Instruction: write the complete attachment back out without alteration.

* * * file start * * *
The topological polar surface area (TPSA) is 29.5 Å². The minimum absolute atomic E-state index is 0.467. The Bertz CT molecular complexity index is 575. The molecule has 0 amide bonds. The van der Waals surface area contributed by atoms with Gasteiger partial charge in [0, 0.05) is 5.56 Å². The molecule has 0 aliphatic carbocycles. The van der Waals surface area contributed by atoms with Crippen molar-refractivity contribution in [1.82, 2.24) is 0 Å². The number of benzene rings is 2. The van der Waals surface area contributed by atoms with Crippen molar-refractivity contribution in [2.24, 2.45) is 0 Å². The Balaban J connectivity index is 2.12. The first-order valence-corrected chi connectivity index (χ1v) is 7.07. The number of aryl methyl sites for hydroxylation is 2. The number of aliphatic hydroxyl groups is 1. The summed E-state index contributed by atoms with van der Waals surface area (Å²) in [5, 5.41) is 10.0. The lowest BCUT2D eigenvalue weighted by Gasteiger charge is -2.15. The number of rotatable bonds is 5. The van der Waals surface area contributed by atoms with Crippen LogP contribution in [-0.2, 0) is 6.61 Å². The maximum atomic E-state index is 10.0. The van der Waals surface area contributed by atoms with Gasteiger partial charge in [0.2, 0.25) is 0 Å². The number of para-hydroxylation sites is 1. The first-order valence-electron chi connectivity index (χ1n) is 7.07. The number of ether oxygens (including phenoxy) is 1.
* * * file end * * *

The topological polar surface area (TPSA) is 29.5 Å². The minimum absolute atomic E-state index is 0.467. The Bertz CT molecular complexity index is 575. The molecule has 0 amide bonds. The van der Waals surface area contributed by atoms with Gasteiger partial charge in [0, 0.05) is 5.56 Å². The molecule has 0 aliphatic carbocycles. The van der Waals surface area contributed by atoms with Crippen molar-refractivity contribution in [1.82, 2.24) is 0 Å². The number of benzene rings is 2. The van der Waals surface area contributed by atoms with Crippen molar-refractivity contribution in [2.24, 2.45) is 0 Å². The Balaban J connectivity index is 2.12. The first-order valence-corrected chi connectivity index (χ1v) is 7.07. The number of aryl methyl sites for hydroxylation is 2. The number of aliphatic hydroxyl groups is 1. The summed E-state index contributed by atoms with van der Waals surface area (Å²) in [5, 5.41) is 10.0. The lowest BCUT2D eigenvalue weighted by Gasteiger charge is -2.15. The number of rotatable bonds is 5. The van der Waals surface area contributed by atoms with Crippen LogP contribution in [-0.2, 0) is 6.61 Å². The maximum atomic E-state index is 10.0. The van der Waals surface area contributed by atoms with Gasteiger partial charge in [0.2, 0.25) is 0 Å². The number of para-hydroxylation sites is 1. The first-order valence-electron chi connectivity index (χ1n) is 7.07. The number of ether oxygens (including phenoxy) is 1.